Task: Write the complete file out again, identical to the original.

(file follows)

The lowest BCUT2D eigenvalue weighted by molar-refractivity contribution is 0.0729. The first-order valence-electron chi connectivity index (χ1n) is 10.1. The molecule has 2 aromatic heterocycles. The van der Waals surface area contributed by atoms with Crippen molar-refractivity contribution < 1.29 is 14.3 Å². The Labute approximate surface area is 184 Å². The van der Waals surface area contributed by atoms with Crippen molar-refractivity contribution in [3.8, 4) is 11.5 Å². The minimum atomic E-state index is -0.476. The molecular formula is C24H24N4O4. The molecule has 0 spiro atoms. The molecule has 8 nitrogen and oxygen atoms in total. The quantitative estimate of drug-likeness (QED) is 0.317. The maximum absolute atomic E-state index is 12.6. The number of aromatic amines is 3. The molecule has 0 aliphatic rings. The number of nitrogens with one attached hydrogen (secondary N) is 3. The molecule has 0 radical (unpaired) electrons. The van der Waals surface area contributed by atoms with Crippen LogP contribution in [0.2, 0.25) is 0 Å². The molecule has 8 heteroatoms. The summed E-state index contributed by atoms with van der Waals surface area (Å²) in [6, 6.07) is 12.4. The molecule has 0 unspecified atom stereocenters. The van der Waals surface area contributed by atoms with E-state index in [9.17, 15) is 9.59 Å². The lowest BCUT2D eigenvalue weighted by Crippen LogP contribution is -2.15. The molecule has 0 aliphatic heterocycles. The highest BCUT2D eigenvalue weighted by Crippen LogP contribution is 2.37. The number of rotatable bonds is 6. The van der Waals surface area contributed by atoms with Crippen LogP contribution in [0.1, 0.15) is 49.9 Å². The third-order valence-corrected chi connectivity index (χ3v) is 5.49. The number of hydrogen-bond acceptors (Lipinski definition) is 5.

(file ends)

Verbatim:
The lowest BCUT2D eigenvalue weighted by molar-refractivity contribution is 0.0729. The first-order valence-electron chi connectivity index (χ1n) is 10.1. The molecule has 2 aromatic heterocycles. The van der Waals surface area contributed by atoms with Crippen molar-refractivity contribution < 1.29 is 14.3 Å². The Labute approximate surface area is 184 Å². The van der Waals surface area contributed by atoms with Crippen molar-refractivity contribution in [3.8, 4) is 11.5 Å². The minimum atomic E-state index is -0.476. The molecular formula is C24H24N4O4. The molecule has 0 spiro atoms. The molecule has 8 nitrogen and oxygen atoms in total. The quantitative estimate of drug-likeness (QED) is 0.317. The maximum absolute atomic E-state index is 12.6. The number of aromatic amines is 3. The molecule has 0 aliphatic rings. The number of nitrogens with one attached hydrogen (secondary N) is 3. The molecule has 0 radical (unpaired) electrons. The van der Waals surface area contributed by atoms with Crippen LogP contribution in [0.2, 0.25) is 0 Å². The molecule has 8 heteroatoms. The summed E-state index contributed by atoms with van der Waals surface area (Å²) in [6, 6.07) is 12.4. The molecule has 0 unspecified atom stereocenters. The van der Waals surface area contributed by atoms with E-state index in [9.17, 15) is 9.59 Å². The lowest BCUT2D eigenvalue weighted by Crippen LogP contribution is -2.15. The molecule has 0 aliphatic heterocycles. The highest BCUT2D eigenvalue weighted by Crippen LogP contribution is 2.37. The number of rotatable bonds is 6. The van der Waals surface area contributed by atoms with Crippen LogP contribution in [0.1, 0.15) is 49.9 Å². The third-order valence-corrected chi connectivity index (χ3v) is 5.49. The number of hydrogen-bond acceptors (Lipinski definition) is 5.